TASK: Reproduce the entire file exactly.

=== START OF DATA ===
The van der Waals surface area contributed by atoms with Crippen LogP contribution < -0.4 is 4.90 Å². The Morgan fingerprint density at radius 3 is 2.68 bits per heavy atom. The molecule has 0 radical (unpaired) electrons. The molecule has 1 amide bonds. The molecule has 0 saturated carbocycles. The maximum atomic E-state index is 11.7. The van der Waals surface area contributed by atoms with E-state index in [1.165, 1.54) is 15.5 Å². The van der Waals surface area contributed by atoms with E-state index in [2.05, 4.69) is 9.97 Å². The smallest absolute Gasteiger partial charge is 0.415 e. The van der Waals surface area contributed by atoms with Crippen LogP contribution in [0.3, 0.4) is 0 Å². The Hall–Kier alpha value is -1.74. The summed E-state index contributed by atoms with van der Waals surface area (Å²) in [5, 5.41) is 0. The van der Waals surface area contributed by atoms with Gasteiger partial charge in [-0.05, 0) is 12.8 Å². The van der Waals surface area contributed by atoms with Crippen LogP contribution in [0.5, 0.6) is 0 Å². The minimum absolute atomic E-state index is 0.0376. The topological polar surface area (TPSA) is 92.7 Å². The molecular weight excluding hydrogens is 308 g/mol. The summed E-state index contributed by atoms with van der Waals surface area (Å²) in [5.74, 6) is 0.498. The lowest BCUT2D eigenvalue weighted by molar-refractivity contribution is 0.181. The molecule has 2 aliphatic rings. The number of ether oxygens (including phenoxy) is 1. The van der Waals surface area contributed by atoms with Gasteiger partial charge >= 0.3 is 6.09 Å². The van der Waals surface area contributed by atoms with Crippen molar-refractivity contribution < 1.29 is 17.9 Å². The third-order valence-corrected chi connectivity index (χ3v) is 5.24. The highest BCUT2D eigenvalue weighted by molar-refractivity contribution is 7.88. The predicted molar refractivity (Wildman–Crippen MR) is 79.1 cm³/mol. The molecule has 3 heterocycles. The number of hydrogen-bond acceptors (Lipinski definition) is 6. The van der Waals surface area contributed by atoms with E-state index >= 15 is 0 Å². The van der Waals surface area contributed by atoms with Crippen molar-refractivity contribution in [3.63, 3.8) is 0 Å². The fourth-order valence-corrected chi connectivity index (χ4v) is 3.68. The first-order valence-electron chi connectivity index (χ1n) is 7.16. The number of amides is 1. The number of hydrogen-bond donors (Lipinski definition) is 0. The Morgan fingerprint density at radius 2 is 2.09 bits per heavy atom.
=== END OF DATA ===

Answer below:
The van der Waals surface area contributed by atoms with Crippen LogP contribution < -0.4 is 4.90 Å². The Morgan fingerprint density at radius 3 is 2.68 bits per heavy atom. The molecule has 0 radical (unpaired) electrons. The molecule has 1 amide bonds. The molecule has 0 saturated carbocycles. The maximum atomic E-state index is 11.7. The van der Waals surface area contributed by atoms with E-state index in [1.165, 1.54) is 15.5 Å². The van der Waals surface area contributed by atoms with E-state index in [2.05, 4.69) is 9.97 Å². The smallest absolute Gasteiger partial charge is 0.415 e. The van der Waals surface area contributed by atoms with Crippen LogP contribution in [0.3, 0.4) is 0 Å². The Hall–Kier alpha value is -1.74. The summed E-state index contributed by atoms with van der Waals surface area (Å²) in [5, 5.41) is 0. The van der Waals surface area contributed by atoms with Gasteiger partial charge in [-0.05, 0) is 12.8 Å². The van der Waals surface area contributed by atoms with Crippen LogP contribution in [0.5, 0.6) is 0 Å². The minimum absolute atomic E-state index is 0.0376. The topological polar surface area (TPSA) is 92.7 Å². The molecular weight excluding hydrogens is 308 g/mol. The summed E-state index contributed by atoms with van der Waals surface area (Å²) in [5.74, 6) is 0.498. The lowest BCUT2D eigenvalue weighted by molar-refractivity contribution is 0.181. The molecule has 2 aliphatic rings. The number of ether oxygens (including phenoxy) is 1. The van der Waals surface area contributed by atoms with Gasteiger partial charge >= 0.3 is 6.09 Å². The van der Waals surface area contributed by atoms with Crippen molar-refractivity contribution < 1.29 is 17.9 Å². The third-order valence-corrected chi connectivity index (χ3v) is 5.24. The highest BCUT2D eigenvalue weighted by molar-refractivity contribution is 7.88. The predicted molar refractivity (Wildman–Crippen MR) is 79.1 cm³/mol. The molecule has 3 heterocycles. The number of hydrogen-bond acceptors (Lipinski definition) is 6. The van der Waals surface area contributed by atoms with E-state index >= 15 is 0 Å². The van der Waals surface area contributed by atoms with Crippen molar-refractivity contribution in [3.63, 3.8) is 0 Å². The fourth-order valence-corrected chi connectivity index (χ4v) is 3.68. The first-order valence-electron chi connectivity index (χ1n) is 7.16. The number of amides is 1. The number of hydrogen-bond donors (Lipinski definition) is 0. The Morgan fingerprint density at radius 2 is 2.09 bits per heavy atom.